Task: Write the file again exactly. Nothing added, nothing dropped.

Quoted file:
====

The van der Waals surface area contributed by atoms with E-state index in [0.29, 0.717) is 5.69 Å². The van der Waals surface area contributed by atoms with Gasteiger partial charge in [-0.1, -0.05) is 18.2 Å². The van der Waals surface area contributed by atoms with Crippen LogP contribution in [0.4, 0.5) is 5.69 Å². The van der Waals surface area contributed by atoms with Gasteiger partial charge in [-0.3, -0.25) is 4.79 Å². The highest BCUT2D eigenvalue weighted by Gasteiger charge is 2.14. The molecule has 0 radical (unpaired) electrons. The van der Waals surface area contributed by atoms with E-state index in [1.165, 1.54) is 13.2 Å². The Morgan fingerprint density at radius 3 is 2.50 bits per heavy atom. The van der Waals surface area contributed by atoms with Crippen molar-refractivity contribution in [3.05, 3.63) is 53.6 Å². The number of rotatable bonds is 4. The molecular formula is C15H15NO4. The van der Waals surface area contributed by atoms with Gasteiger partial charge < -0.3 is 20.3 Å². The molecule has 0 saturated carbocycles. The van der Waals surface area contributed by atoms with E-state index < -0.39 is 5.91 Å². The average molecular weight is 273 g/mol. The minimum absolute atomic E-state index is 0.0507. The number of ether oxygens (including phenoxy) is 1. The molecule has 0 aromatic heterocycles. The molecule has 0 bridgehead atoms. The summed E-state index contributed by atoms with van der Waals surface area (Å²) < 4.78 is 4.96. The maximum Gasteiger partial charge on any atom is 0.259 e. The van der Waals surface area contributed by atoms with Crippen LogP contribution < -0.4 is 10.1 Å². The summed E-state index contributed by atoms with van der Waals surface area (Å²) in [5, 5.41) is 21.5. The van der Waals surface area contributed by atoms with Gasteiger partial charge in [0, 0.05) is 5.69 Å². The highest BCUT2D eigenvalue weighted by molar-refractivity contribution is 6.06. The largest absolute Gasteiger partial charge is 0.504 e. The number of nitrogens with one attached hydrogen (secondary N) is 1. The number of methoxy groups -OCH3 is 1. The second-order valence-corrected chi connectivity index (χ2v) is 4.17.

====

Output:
The van der Waals surface area contributed by atoms with E-state index in [0.29, 0.717) is 5.69 Å². The van der Waals surface area contributed by atoms with Gasteiger partial charge in [-0.1, -0.05) is 18.2 Å². The van der Waals surface area contributed by atoms with Crippen LogP contribution in [0.4, 0.5) is 5.69 Å². The van der Waals surface area contributed by atoms with Gasteiger partial charge in [-0.3, -0.25) is 4.79 Å². The highest BCUT2D eigenvalue weighted by Gasteiger charge is 2.14. The molecule has 0 radical (unpaired) electrons. The van der Waals surface area contributed by atoms with E-state index in [1.165, 1.54) is 13.2 Å². The Morgan fingerprint density at radius 3 is 2.50 bits per heavy atom. The van der Waals surface area contributed by atoms with Crippen molar-refractivity contribution in [3.05, 3.63) is 53.6 Å². The number of rotatable bonds is 4. The molecular formula is C15H15NO4. The van der Waals surface area contributed by atoms with Gasteiger partial charge < -0.3 is 20.3 Å². The molecule has 0 saturated carbocycles. The van der Waals surface area contributed by atoms with E-state index < -0.39 is 5.91 Å². The average molecular weight is 273 g/mol. The minimum absolute atomic E-state index is 0.0507. The number of ether oxygens (including phenoxy) is 1. The molecule has 0 aromatic heterocycles. The molecule has 0 bridgehead atoms. The summed E-state index contributed by atoms with van der Waals surface area (Å²) < 4.78 is 4.96. The maximum Gasteiger partial charge on any atom is 0.259 e. The van der Waals surface area contributed by atoms with Crippen LogP contribution < -0.4 is 10.1 Å². The summed E-state index contributed by atoms with van der Waals surface area (Å²) in [5, 5.41) is 21.5. The van der Waals surface area contributed by atoms with Gasteiger partial charge in [0, 0.05) is 5.69 Å². The highest BCUT2D eigenvalue weighted by molar-refractivity contribution is 6.06. The largest absolute Gasteiger partial charge is 0.504 e. The number of nitrogens with one attached hydrogen (secondary N) is 1. The number of methoxy groups -OCH3 is 1. The second-order valence-corrected chi connectivity index (χ2v) is 4.17.